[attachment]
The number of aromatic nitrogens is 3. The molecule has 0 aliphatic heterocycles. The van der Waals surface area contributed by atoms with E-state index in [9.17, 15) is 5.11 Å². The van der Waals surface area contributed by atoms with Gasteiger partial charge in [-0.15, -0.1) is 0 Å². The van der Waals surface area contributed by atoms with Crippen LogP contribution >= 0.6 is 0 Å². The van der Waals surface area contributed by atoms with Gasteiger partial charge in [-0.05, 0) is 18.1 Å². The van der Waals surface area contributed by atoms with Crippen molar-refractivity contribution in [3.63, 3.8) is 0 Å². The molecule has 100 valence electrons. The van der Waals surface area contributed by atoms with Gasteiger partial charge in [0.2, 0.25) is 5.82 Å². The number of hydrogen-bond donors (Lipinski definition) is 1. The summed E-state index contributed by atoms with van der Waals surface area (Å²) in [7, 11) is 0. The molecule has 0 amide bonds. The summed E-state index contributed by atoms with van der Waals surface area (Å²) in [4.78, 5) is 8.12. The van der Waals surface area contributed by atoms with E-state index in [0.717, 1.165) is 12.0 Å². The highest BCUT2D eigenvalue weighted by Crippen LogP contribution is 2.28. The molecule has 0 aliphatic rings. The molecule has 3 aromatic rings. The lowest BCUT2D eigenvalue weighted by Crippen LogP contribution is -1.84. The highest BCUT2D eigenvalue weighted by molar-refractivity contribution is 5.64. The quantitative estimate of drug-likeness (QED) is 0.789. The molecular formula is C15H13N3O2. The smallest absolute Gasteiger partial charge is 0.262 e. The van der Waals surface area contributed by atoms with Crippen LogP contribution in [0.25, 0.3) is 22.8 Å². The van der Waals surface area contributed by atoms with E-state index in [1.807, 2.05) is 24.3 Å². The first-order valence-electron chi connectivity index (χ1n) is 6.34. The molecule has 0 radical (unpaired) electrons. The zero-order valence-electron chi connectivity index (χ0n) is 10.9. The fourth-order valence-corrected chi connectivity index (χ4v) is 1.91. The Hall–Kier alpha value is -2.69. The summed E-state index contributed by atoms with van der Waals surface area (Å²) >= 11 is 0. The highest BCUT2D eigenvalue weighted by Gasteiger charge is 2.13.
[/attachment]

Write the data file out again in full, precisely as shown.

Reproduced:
The number of aromatic nitrogens is 3. The molecule has 0 aliphatic heterocycles. The van der Waals surface area contributed by atoms with E-state index in [9.17, 15) is 5.11 Å². The van der Waals surface area contributed by atoms with Gasteiger partial charge in [-0.15, -0.1) is 0 Å². The van der Waals surface area contributed by atoms with Crippen LogP contribution >= 0.6 is 0 Å². The van der Waals surface area contributed by atoms with Gasteiger partial charge in [-0.05, 0) is 18.1 Å². The van der Waals surface area contributed by atoms with Crippen molar-refractivity contribution in [3.63, 3.8) is 0 Å². The molecule has 100 valence electrons. The van der Waals surface area contributed by atoms with Gasteiger partial charge in [0.2, 0.25) is 5.82 Å². The number of hydrogen-bond donors (Lipinski definition) is 1. The summed E-state index contributed by atoms with van der Waals surface area (Å²) in [7, 11) is 0. The molecule has 0 amide bonds. The summed E-state index contributed by atoms with van der Waals surface area (Å²) in [4.78, 5) is 8.12. The van der Waals surface area contributed by atoms with E-state index in [0.717, 1.165) is 12.0 Å². The highest BCUT2D eigenvalue weighted by Crippen LogP contribution is 2.28. The molecule has 0 aliphatic rings. The molecule has 3 aromatic rings. The lowest BCUT2D eigenvalue weighted by Crippen LogP contribution is -1.84. The highest BCUT2D eigenvalue weighted by molar-refractivity contribution is 5.64. The quantitative estimate of drug-likeness (QED) is 0.789. The molecular formula is C15H13N3O2. The smallest absolute Gasteiger partial charge is 0.262 e. The van der Waals surface area contributed by atoms with Crippen LogP contribution in [0.25, 0.3) is 22.8 Å². The van der Waals surface area contributed by atoms with E-state index in [1.807, 2.05) is 24.3 Å². The first-order valence-electron chi connectivity index (χ1n) is 6.34. The molecule has 0 radical (unpaired) electrons. The zero-order valence-electron chi connectivity index (χ0n) is 10.9. The fourth-order valence-corrected chi connectivity index (χ4v) is 1.91. The Hall–Kier alpha value is -2.69. The summed E-state index contributed by atoms with van der Waals surface area (Å²) >= 11 is 0. The highest BCUT2D eigenvalue weighted by Gasteiger charge is 2.13.